Peak's launch at all of Volt Fashion's 90 stores in Sweden and Norway in the second half of the year was regarded as an important part of its push in the urban outerwear market - one of its stronghold categories along with ski and golf apparel. Peak was previously sold at another fashion chain called MQ, with more than 120 stores in Sweden and Norway, but this partnership was ended as Peak shifted to what it describes as a more progressive premium positioning. The brand is raising its investments in the urban outerwear category with a dedicated sales team and participation in fashion shows such as the Copenhagen International Fashion Fair and Pitti Uomo. A high-end urban outerwear range is in the making and will be showcased at Pitti Uomo next year.
The numbers were reported as part of a presentation by the IC Group, the Danish company that controls Peak Performance. The group has been downsized due to the divestment of various fashion brands, which led to a rethink of the group's management structure and the relationship between the head office and the three remaining premium brands. The changes favored more independence for Peak Performance, Tiger of Sweden and By Malene Birger, leading to the resignation of IC Group's chief executive, Mads Ryder, last month.
Peter Thorsen has been asked by the board of directors to take over the role of interim CEO for the group. In the new configuration, the role of the CEO will be modified, the company said. The final plan and the future management structure will be determined at a board meeting within the next six months.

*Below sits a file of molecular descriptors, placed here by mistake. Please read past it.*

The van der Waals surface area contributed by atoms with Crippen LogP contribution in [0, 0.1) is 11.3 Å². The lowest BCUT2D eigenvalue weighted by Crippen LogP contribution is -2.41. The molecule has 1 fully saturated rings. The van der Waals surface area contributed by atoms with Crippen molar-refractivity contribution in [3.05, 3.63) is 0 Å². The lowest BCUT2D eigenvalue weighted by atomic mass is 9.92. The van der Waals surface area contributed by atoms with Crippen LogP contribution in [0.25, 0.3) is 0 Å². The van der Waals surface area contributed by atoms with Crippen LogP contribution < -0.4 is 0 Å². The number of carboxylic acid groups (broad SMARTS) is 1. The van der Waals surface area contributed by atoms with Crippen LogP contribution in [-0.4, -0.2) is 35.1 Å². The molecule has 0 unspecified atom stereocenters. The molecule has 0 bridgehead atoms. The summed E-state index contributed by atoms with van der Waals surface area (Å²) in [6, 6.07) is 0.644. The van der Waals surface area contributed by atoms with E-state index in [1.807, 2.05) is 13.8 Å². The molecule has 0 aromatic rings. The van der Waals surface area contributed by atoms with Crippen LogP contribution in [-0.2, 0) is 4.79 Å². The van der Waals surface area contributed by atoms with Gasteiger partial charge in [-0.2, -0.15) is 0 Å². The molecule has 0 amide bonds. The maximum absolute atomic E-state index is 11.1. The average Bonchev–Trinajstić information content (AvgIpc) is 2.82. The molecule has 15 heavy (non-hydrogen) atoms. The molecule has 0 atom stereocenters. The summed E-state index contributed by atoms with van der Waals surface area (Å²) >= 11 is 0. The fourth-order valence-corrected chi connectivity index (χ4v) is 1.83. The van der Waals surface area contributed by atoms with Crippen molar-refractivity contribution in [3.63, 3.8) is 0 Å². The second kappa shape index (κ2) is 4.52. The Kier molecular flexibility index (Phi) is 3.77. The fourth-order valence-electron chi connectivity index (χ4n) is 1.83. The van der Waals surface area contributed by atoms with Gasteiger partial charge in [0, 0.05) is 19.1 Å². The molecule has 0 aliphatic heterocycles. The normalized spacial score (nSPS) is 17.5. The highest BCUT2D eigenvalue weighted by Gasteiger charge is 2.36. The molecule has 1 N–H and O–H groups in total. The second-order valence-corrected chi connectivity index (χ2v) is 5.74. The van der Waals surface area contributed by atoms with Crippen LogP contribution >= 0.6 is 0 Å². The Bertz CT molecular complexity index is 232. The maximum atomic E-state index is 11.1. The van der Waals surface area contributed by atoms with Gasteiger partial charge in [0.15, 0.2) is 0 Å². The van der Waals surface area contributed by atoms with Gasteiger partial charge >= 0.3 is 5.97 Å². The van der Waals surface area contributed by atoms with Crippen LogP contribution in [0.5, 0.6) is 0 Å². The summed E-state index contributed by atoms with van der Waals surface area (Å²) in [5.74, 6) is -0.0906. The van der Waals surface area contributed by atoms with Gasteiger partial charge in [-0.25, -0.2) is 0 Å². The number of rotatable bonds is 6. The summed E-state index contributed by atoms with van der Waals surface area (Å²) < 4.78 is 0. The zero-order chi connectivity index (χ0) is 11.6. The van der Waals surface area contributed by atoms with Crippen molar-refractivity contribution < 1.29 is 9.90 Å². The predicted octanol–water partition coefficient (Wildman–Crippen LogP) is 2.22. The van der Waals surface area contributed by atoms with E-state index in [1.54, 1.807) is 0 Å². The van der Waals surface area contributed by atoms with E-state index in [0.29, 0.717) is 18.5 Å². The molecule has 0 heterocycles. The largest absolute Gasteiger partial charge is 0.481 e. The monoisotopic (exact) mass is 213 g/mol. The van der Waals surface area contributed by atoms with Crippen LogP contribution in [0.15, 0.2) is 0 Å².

IC Group's turnover inflated by 10.4 percent to DKK 666 million (€89.6m-$94.3m) for the second quarter of its fiscal year, up by 12.5 percent in constant currencies, driven by Peak Performance. The gross margin firmed up by 0.6 percentage points to 57.2 percent, due to better product margins and lower inventory write-downs. The operating margin more than doubled to 6.8 percent.
For the first half of its financial year, IC Group's sales amounted to DKK 1,517 million (€204.1m-$214.8m), up by 4.9 percent in reported terms and by 6.3 percent in constant currencies. It was again driven by Peak Performance, although Tiger managed a comparable sales rise of 4.6 percent. The group's gross margin was flat at 56.6 percent and the operating margin was down by 0.7 percentage points to 11.9 percent, due to increased costs for the expansion of the retail business. IC Group ended the six months with consolidated profit of DKK 135 million (€18.1m-$19.1m), down from DKK 145 million.
The group revised its sales guidance slightly downward for the year, blaming the development of wholesale orders, particularly for Tiger of Sweden. Sales for the fiscal year until the end of June are projected to rise by 5 to 6 percent in constant currencies, compared with a previously projected increase of at least 6 percent. IC Group has taken action with staff cuts and distribution changes, which are impacting the guidance for the Ebit margin as well. It was previously projected to attain a level of 8 to 9 percent, but the latest guidance stands at 7 to 8 percent, before one-off costs relating to the implementation of the new group structure. These costs should reach about DKK 30 million (€4.0m-$4.2m) and lead to an improvement in earnings of about DKK 30-40 million from the next financial year.